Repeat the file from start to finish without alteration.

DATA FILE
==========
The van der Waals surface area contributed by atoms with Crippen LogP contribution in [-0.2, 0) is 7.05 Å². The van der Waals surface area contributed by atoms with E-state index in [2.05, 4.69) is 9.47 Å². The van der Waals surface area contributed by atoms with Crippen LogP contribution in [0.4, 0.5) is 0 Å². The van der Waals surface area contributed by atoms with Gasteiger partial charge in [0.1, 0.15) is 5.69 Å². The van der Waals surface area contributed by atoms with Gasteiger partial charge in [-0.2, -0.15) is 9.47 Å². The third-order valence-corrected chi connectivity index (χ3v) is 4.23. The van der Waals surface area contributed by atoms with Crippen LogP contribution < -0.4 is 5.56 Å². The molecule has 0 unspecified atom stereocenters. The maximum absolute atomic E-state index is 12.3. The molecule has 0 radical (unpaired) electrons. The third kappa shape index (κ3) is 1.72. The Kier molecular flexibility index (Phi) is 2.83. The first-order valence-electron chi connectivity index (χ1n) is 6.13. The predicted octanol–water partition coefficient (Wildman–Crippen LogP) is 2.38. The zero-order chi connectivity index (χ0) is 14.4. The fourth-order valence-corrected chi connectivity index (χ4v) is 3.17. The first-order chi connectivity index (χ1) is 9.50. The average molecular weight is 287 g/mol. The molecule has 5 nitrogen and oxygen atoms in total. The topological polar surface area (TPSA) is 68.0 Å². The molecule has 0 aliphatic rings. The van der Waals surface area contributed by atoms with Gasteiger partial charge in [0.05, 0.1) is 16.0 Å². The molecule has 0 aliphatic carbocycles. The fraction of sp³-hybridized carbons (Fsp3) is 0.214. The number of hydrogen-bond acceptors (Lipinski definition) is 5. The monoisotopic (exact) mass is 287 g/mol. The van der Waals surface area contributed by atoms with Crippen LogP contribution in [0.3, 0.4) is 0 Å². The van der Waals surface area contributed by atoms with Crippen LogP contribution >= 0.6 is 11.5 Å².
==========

The van der Waals surface area contributed by atoms with Crippen LogP contribution in [-0.2, 0) is 7.05 Å². The van der Waals surface area contributed by atoms with E-state index in [2.05, 4.69) is 9.47 Å². The van der Waals surface area contributed by atoms with Crippen LogP contribution in [0.4, 0.5) is 0 Å². The van der Waals surface area contributed by atoms with Gasteiger partial charge in [0.1, 0.15) is 5.69 Å². The van der Waals surface area contributed by atoms with Gasteiger partial charge in [-0.2, -0.15) is 9.47 Å². The third-order valence-corrected chi connectivity index (χ3v) is 4.23. The van der Waals surface area contributed by atoms with Crippen LogP contribution < -0.4 is 5.56 Å². The molecule has 0 unspecified atom stereocenters. The maximum absolute atomic E-state index is 12.3. The molecule has 0 radical (unpaired) electrons. The third kappa shape index (κ3) is 1.72. The Kier molecular flexibility index (Phi) is 2.83. The first-order valence-electron chi connectivity index (χ1n) is 6.13. The predicted octanol–water partition coefficient (Wildman–Crippen LogP) is 2.38. The zero-order chi connectivity index (χ0) is 14.4. The fourth-order valence-corrected chi connectivity index (χ4v) is 3.17. The first-order chi connectivity index (χ1) is 9.50. The average molecular weight is 287 g/mol. The molecule has 5 nitrogen and oxygen atoms in total. The topological polar surface area (TPSA) is 68.0 Å². The molecule has 0 aliphatic rings. The van der Waals surface area contributed by atoms with Gasteiger partial charge in [0.05, 0.1) is 16.0 Å². The molecule has 0 aliphatic carbocycles. The fraction of sp³-hybridized carbons (Fsp3) is 0.214. The number of hydrogen-bond acceptors (Lipinski definition) is 5. The monoisotopic (exact) mass is 287 g/mol. The van der Waals surface area contributed by atoms with Crippen LogP contribution in [0.3, 0.4) is 0 Å². The van der Waals surface area contributed by atoms with Crippen LogP contribution >= 0.6 is 11.5 Å².